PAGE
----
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Nigeria: More than 200 Muslim Fulani herdsmen attack Christian villages, killing at least 35 people and kidnapping 58 others

Persecution of Christians in Nigeria: note the statement from Luka Binniyat, spokesman for the Southern Kaduna Peoples’ Union (SOKAPU): “We are shocked with the way that the federal government and the government of Kaduna state seem to be overwhelmed by these cruel crimes.” Binniyat said: “These defenseless victims and the affected communities are left to their own fate, in the hands of these blood thirsty militiamen. It is sad that the same communities who are victims of these mass murders, kidnappings, arsons, lootings, rapings and other mindless evils are forced to pay their assailants huge sums to gain their freedom or that of their loved ones.”

We see this indifference from officials time and time again. This kind of incident should be the top priority of security agencies, and the Nigerian government should be taking active steps to end this persecution, but as the situation stands now, the security agencies either cannot or will not act to end this persecution.

The Order once again urgently implores the United Nations and the governments of all nations that are committed to human rights and religious freedom to make the plight of Nigeria’s Christians a top priority. They are walking the way of the Cross. May our Lord, God and Savior Jesus Christ also bless them with a new flourishing of their communities.

For previous coverage of the persecution of Christians in Nigeria at ChristianPersecution.com, see here.

“Large-Scale Killings, Kidnappings Hit Christians in Kaduna State, Nigeria, Sources Say,” Morning Star News, January 15, 2020:

JOS, Nigeria (Morning Star News) – More than 200 Muslim Fulani herdsmen have attacked predominantly Christian villages in southern Kaduna state, Nigeria since Jan. 6, killing at least 35 people and kidnapping 58 others, including a mother and her 6-month-old baby, sources said.

Armed with AK-47s, the herdsmen on motorcycles rampaged through 10 predominantly Christian villages in Chikun and Brinin Gwari counties, Christian leaders said. Traumatized people displaced by the violence, dispossessed of their farmlands and homeless, later received calls demanding thousands of dollars in ransom for the release of their relatives, they said.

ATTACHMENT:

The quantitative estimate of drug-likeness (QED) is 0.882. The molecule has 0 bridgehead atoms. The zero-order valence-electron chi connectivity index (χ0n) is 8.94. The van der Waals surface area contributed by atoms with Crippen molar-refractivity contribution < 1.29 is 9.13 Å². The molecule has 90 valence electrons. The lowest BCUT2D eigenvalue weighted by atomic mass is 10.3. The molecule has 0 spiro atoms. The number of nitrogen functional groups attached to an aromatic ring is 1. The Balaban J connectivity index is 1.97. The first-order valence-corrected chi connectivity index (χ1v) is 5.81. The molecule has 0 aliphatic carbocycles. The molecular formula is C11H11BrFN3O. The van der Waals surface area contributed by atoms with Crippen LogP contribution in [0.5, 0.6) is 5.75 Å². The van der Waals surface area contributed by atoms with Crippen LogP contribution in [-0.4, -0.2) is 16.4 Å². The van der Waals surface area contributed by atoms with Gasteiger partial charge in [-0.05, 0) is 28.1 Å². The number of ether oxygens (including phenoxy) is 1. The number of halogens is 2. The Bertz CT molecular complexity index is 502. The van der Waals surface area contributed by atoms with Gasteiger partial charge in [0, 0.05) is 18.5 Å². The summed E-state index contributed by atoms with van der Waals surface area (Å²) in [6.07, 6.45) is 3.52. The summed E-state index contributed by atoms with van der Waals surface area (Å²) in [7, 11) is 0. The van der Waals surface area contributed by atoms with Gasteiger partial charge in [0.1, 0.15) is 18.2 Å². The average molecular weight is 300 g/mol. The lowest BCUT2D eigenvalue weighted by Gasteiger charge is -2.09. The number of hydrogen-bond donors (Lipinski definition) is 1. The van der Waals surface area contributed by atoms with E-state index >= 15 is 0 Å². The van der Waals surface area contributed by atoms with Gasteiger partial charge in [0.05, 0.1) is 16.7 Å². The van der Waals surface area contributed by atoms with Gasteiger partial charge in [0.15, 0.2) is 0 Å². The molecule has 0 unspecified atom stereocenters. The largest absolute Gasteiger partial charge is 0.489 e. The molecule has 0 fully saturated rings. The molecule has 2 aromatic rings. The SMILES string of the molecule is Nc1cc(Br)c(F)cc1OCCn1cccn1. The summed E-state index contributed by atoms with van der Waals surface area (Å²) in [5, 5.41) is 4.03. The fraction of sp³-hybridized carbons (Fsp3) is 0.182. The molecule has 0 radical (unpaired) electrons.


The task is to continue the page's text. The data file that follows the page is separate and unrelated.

“The herdsmen, or ‘bandits’ as they now call them, began their attacks on our communities on Monday, Jan. 6, killing, maiming and kidnapping members of our families without restraint by security agencies or the military,” pastor Habila Madama, a Christian leader in the affected areas, told Morning Star News. “The herdsmen have destroyed our farmlands and left us with nothing. These Muslim Fulani herdsmen will usually come with their cattle, forcefully take over our farms, and destroy crops ready for harvests.”

He appealed to Nigerian President Muhammadu Buhari and the Kaduna state government to take steps to end the violence.

“As it is now, we don’t know where to go, what to feed on, or where do we get clothes to wear, especially for our children – and worst of all, where to lay our heads,” Pastor Madama said.

The assailants have called relatives of the 58 kidnapped people demanding 10 million naira (US$27,440) in ransom, said Jonathan Asake, president of the Southern Kaduna Peoples’ Union (SOKAPU) at a press conference at a refugee camp at Ungwar Beji, in Gonin Gora area of Chikun County.

“About 35 people have been killed by the herdsmen, while about 58 persons have also been abducted,” Asake said, noting that there are missing people still unaccounted for. “As you can see from the way these people are, they are seriously traumatized and need immediate assistance to be able to hold on. We have been told that the bandits have destroyed all the farm products of the victims and also destroyed their houses, leaving them with nothing to call their own.”

Asake said he has been told that about 8,000 people displaced by the attacks have arrived in Buruku with nothing in their possession, and that 200 people with no food, bedding or clothing had gathered at the Ungwar Beji camp.

“Worst of all, most of the children are sick,” he said. “This calls for concern on all people of good will to come to their aid in any kind in order to give them hope of survival before steps could be taken on the area of their education.”…

The Kaduna state chapter of the Christian Association of Nigeria (CAN) estimates that Christians have paid about 400 million naira (nearly US$1.1 million) to kidnappers as of Jan. 11, Binniyat said.

“We are shocked with the way that the federal government and the government of Kaduna state seem to be overwhelmed by these cruel crimes. These defenseless victims and the affected communities are left to their own fate, in the hands of these blood thirsty militiamen,” he said. “It is sad that the same communities who are victims of these mass murders, kidnappings, arsons, lootings, rapings and other mindless evils are forced to pay their assailants huge sums to gain their freedom or that of their loved ones.”

The attackers use the ransom money to purchase more arms and enlarge their operations against the next community, he said.

“We fear that with the unchecked boldness that these heinous crimes against humanity are spreading, there is a systematic plan to wipe out our communities and take over our lands,” Binniyat said….

Nigeria ranked 12th on Open Doors’ 2020 World Watch List of countries where Christians suffer the most persecution but second in the number of Christians killed for their faith, behind Pakistan.

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